“Where are the girls?”
Sara paused and looked at him, uncomprehending for a moment. “They’ve grown up.”
“Oh,” Ben said. “Of course. I just thought—” He sat on the bed and squeezed his temples with his palms. “Forgive me,” he said. “I guess I’m not as brave as I thought I was. Maybe I should leave this afternoon.” “Please,” she said, reaching out as though to stop him, thought he hadn’t moved. He stayed seated, hands on the side of his face. “Is everything okay?” Such concern in her voice, as though she thought he might be sick, might be coming home to die.
“No,” he said. “I mean yes, I’m fine.” His pulse pounded in his forehead. He wished he still had Danny’s letter. He wondered if he’d dreamed it all. He looked up and tried to smile. “I’m just suddenly very tired,” he said.
She touched his shoulder and it seemed all the blood in his body raced to where her fingers lingered.
“You feel hot,” she said, “Lie down. Sleep. Rest. Danny will be overjoyed to see you. He loved you—loves you. He’ll be back tomorrow.”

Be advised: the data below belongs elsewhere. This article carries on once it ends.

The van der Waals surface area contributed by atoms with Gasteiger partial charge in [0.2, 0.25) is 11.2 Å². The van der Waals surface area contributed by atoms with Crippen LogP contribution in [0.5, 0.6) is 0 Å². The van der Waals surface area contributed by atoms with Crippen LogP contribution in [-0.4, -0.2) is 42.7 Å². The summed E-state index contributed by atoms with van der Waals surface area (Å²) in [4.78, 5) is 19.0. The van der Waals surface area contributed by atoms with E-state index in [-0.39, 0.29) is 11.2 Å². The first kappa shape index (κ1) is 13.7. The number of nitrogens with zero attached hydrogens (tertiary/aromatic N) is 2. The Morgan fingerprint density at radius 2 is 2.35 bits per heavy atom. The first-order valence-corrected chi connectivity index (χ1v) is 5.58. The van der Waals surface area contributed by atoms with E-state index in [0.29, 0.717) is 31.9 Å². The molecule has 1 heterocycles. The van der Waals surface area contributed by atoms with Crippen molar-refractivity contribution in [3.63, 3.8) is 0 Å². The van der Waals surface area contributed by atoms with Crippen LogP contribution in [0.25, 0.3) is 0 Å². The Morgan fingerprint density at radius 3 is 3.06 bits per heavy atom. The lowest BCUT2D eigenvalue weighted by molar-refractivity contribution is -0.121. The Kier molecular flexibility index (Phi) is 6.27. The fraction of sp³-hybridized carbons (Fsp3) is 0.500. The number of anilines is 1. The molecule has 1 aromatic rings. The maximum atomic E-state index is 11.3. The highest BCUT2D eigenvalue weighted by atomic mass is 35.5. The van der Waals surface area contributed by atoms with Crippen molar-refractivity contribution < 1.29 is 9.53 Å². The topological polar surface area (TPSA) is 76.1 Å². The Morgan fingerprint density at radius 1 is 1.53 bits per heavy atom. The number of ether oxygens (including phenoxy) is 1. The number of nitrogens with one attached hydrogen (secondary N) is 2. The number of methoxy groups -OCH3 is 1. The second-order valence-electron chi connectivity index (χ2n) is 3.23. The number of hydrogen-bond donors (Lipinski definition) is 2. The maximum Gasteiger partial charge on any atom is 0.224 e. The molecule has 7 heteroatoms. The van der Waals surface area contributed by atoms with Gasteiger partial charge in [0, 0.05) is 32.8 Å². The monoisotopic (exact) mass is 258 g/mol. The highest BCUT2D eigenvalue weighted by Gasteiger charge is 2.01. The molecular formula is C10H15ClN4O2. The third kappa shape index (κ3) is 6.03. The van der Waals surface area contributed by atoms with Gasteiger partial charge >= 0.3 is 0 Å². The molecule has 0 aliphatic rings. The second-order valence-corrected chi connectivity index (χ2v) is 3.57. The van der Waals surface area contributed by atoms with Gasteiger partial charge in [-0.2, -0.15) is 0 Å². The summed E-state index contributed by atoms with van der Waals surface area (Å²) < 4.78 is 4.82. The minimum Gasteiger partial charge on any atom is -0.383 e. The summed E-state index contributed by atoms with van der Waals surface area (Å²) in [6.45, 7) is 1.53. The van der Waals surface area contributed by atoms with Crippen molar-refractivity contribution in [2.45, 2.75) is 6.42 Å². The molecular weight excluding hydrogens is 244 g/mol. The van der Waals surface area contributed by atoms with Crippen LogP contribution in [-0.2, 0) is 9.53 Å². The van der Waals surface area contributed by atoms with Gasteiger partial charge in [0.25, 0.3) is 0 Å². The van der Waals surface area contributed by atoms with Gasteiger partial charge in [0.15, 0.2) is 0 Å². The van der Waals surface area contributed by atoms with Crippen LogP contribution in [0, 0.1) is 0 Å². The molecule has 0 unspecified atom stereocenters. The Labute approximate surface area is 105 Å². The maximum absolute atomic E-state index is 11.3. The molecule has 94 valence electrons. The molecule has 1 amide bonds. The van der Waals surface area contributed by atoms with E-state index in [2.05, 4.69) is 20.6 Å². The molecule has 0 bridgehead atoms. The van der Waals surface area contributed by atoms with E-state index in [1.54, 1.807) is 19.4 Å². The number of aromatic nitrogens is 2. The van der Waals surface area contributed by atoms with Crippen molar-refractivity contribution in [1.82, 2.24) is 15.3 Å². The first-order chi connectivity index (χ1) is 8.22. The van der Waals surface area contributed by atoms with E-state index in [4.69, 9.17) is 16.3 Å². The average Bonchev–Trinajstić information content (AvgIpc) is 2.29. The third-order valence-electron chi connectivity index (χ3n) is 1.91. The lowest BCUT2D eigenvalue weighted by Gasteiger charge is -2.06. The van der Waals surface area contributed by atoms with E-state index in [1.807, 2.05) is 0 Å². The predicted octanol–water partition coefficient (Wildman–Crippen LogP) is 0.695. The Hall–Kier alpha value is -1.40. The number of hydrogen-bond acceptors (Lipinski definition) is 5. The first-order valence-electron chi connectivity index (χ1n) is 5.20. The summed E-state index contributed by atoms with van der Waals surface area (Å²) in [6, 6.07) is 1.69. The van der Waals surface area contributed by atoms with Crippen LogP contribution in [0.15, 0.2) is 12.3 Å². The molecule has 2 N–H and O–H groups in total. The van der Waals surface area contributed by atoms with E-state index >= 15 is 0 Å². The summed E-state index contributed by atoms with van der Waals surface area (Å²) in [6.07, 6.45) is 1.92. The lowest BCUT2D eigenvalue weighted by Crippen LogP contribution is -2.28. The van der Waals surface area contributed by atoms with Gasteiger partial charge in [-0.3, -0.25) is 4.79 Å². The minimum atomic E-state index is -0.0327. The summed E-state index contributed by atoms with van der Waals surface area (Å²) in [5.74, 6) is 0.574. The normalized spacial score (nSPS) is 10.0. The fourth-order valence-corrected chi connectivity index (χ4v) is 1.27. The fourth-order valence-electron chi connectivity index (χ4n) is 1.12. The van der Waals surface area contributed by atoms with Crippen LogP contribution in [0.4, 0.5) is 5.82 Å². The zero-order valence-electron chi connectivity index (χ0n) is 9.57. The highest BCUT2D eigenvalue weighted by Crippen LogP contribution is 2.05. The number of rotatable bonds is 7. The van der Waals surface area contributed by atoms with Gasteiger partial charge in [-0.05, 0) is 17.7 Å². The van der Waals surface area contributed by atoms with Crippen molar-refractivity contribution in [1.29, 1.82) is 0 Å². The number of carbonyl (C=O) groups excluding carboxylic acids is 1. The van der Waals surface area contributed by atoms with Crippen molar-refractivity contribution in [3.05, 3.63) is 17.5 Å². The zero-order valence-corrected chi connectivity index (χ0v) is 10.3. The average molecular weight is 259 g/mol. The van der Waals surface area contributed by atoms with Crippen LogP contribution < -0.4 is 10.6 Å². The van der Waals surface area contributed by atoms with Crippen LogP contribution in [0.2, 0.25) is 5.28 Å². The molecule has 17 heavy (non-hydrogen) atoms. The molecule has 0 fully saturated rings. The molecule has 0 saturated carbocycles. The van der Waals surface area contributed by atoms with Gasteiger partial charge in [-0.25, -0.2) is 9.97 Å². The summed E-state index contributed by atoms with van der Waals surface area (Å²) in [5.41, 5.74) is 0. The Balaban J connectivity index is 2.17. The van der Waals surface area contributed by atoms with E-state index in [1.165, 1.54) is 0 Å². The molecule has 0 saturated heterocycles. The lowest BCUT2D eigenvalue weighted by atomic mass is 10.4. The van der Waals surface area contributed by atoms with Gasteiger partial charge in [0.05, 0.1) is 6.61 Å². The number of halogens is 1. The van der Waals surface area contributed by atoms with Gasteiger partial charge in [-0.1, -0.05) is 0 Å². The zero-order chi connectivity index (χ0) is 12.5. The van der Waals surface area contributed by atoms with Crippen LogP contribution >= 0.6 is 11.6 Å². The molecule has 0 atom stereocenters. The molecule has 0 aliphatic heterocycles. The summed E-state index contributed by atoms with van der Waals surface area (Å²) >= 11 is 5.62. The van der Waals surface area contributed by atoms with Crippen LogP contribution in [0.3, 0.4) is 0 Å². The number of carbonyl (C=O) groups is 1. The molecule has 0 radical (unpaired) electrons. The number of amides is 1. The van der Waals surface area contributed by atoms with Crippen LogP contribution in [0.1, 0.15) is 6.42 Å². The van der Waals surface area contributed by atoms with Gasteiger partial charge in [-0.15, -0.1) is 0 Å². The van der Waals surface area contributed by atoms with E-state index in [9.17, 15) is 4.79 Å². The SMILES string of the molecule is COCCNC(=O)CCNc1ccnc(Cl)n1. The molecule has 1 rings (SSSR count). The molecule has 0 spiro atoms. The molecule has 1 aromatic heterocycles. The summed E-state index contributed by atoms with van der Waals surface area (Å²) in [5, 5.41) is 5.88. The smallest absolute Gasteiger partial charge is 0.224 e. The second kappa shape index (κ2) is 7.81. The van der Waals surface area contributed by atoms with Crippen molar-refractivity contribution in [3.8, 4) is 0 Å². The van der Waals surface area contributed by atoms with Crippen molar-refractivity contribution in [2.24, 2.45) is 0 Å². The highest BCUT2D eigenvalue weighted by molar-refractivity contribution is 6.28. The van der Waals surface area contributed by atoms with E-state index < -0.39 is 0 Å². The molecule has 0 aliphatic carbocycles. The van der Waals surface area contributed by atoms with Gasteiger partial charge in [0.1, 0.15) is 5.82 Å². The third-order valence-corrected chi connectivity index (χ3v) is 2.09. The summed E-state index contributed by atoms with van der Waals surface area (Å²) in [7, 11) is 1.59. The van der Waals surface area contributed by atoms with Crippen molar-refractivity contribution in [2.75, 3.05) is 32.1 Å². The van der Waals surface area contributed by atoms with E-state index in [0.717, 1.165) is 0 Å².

And then, like that, her fingers withdrew. Ben’s body felt limp and senseless. He waited until she left the room to lie down and crawl under the covers. He rolled on his side and shivered with feverish chill. The pillow was thicker than his old pillow and propped his head up too high. His grandmother’s old wallpaper was gone and the walls were a clean white and the woodwork and windows new. He recognized the smell of the room, though, the feel of the old mattress, and he recognized the texture of the white ceiling, even the little webs spun daily in the corners by tiny brown spiders. Familiar light streamed through the window. He and Danny had spent much of the first winter in this room killing cluster flies. Every day a hundred more were born and clustered on the window glass. And every day they killed them all, even kept a body count. Ben had had a cast on his leg and he hopped from the window to his bed and back again in the cold, double-checking Danny’s count. It was the winter after the summer their parents died. The next winter there were fewer flies. And the next, none at all.